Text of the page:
That's what happens to Web sites when criminals hit them with denial-of-service attacks. They're knocked offline by too many junk requests from computers controlled by the attackers.

The bad guys' main weapons in such an attack are "botnets," or networks of "zombie" personal computers they've infected with a virus.

The virus lets the criminals remotely control innocent people's machines, which are programmed to contact certain Web sites over and over until that overwhelms the servers that host the sites. The servers become too busy to respond to anything, and the Web site slows or stops working altogether.

It's different from what usually happens when you try to access a Web site. Normally, you just make one request to see the site, and unless there's a crush of traffic from something like a big news event, the servers respond well.

Hijacked PCs, on the other hand, are programmed to send way more traffic than a normal user could generate on his or her own.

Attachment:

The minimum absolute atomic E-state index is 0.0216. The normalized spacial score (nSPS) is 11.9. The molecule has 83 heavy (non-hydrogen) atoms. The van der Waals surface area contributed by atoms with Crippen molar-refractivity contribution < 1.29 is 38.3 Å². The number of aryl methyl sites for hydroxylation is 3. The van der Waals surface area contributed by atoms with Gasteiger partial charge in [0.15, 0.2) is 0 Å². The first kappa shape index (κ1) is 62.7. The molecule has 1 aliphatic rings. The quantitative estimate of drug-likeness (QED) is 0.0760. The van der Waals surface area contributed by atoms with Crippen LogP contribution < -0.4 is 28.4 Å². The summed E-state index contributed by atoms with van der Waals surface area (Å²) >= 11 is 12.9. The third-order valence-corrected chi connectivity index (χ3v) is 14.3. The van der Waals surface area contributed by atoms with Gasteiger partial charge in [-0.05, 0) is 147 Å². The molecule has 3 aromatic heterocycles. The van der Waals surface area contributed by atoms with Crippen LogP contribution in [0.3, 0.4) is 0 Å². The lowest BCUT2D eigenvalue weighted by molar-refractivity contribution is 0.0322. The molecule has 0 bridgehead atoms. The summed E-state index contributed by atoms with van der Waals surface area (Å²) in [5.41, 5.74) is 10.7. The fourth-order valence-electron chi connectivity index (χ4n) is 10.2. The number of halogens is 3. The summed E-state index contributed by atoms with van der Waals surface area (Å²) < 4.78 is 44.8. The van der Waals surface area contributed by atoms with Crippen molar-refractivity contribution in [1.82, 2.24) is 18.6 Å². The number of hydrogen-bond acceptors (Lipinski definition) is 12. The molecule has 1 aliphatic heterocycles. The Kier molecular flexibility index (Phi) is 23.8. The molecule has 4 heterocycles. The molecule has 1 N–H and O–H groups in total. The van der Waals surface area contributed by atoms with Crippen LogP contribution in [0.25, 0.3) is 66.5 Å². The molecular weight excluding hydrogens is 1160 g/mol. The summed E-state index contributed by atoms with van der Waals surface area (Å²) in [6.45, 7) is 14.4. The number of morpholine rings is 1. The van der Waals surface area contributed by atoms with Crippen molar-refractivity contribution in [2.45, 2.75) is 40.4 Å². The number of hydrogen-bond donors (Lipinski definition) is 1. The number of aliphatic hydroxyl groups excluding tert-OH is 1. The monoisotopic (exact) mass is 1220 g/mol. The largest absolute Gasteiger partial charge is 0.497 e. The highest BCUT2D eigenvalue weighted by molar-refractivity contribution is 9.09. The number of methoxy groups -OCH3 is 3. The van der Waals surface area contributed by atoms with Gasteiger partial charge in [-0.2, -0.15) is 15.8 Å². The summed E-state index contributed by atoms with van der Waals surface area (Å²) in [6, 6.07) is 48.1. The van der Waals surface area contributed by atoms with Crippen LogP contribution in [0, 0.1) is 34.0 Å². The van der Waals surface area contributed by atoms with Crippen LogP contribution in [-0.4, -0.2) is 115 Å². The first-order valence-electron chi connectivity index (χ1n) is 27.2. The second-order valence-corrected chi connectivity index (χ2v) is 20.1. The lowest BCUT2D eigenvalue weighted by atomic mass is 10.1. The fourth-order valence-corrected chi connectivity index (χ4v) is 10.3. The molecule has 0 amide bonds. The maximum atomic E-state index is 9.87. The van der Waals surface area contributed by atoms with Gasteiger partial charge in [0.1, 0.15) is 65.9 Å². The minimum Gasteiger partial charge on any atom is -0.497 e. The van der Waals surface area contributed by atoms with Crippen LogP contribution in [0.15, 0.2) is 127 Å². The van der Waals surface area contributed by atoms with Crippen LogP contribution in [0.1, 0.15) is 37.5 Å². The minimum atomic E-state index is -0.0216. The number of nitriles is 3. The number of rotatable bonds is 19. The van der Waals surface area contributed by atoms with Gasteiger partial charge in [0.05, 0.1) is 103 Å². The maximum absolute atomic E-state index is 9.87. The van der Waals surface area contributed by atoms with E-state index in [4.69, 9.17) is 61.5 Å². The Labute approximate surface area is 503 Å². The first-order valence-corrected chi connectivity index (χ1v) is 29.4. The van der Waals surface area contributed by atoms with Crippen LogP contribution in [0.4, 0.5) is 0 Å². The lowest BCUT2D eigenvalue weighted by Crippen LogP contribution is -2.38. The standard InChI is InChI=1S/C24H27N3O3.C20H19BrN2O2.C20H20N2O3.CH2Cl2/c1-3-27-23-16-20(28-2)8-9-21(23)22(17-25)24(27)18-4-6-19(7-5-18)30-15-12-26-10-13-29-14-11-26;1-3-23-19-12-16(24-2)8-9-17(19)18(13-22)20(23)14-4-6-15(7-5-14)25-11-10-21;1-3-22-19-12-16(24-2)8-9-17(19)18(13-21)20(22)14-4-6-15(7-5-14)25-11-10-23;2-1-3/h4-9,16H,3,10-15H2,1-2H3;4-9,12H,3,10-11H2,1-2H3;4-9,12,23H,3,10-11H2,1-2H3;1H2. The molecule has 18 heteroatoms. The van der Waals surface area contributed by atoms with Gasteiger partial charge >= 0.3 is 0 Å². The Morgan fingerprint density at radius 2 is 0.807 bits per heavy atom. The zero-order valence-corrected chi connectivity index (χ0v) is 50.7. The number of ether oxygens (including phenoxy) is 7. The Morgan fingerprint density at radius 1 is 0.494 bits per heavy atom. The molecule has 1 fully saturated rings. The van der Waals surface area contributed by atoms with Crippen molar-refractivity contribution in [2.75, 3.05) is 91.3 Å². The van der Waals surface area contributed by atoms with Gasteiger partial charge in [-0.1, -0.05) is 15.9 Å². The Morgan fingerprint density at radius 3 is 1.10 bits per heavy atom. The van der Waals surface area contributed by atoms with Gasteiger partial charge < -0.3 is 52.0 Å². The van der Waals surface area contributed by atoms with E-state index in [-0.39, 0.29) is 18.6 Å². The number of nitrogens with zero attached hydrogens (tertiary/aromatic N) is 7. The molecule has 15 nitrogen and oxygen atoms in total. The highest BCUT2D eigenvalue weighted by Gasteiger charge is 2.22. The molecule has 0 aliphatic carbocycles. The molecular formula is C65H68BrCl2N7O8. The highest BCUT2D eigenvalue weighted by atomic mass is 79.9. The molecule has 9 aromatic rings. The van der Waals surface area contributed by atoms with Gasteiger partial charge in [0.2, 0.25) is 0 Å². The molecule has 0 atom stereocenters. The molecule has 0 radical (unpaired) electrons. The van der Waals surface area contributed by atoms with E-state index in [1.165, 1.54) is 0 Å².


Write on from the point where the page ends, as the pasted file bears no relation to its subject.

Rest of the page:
Q: How often do these attacks happen?

A: People try denial-of-service attacks all the time — many government and private sites report being hit every day.

Often the assaults are unsuccessful, because Web sites have ways of identifying and intercepting malicious traffic. However, sites really want to avoid blocking legitimate Web users, so more often than not, Internet traffic is let through until a problem is spotted.

Denial-of-service attacks are noisy by design, and they intend to make a statement.

They're not subtle attempts to infiltrate a Web site's defenses, which can be much more insidious because that gives hackers access to whatever confidential information is stored there.

Often the attacks take a site out for a few hours, before Web site administrators can respond. What made the most recent attack notable is that it was widespread and went on for a while, beginning over the July Fourth holiday weekend and running into this week. It's not yet clear how the attack was able to last that long.